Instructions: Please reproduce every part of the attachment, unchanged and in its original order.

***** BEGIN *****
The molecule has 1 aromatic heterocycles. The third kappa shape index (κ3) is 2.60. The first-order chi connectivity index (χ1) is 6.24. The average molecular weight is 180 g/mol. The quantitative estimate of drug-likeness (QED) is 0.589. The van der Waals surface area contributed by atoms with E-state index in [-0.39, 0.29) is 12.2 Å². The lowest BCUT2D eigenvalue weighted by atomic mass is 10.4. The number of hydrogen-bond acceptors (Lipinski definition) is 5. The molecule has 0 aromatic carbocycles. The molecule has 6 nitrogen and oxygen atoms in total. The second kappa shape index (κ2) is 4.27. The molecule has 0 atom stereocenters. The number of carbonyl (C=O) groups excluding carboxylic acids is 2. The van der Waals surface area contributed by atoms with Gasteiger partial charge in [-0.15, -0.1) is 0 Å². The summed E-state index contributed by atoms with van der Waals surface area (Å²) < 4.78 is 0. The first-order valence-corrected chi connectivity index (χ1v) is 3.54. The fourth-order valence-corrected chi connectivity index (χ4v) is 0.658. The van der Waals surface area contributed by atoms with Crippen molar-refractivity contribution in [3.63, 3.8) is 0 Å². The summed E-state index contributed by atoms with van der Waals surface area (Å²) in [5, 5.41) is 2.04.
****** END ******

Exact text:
The molecule has 1 aromatic heterocycles. The third kappa shape index (κ3) is 2.60. The first-order chi connectivity index (χ1) is 6.24. The average molecular weight is 180 g/mol. The quantitative estimate of drug-likeness (QED) is 0.589. The van der Waals surface area contributed by atoms with E-state index in [-0.39, 0.29) is 12.2 Å². The lowest BCUT2D eigenvalue weighted by atomic mass is 10.4. The number of hydrogen-bond acceptors (Lipinski definition) is 5. The molecule has 0 aromatic carbocycles. The molecule has 6 nitrogen and oxygen atoms in total. The second kappa shape index (κ2) is 4.27. The molecule has 0 atom stereocenters. The number of carbonyl (C=O) groups excluding carboxylic acids is 2. The van der Waals surface area contributed by atoms with Gasteiger partial charge in [-0.15, -0.1) is 0 Å². The summed E-state index contributed by atoms with van der Waals surface area (Å²) < 4.78 is 0. The first-order valence-corrected chi connectivity index (χ1v) is 3.54. The fourth-order valence-corrected chi connectivity index (χ4v) is 0.658. The van der Waals surface area contributed by atoms with Crippen molar-refractivity contribution in [3.63, 3.8) is 0 Å². The summed E-state index contributed by atoms with van der Waals surface area (Å²) in [5, 5.41) is 2.04.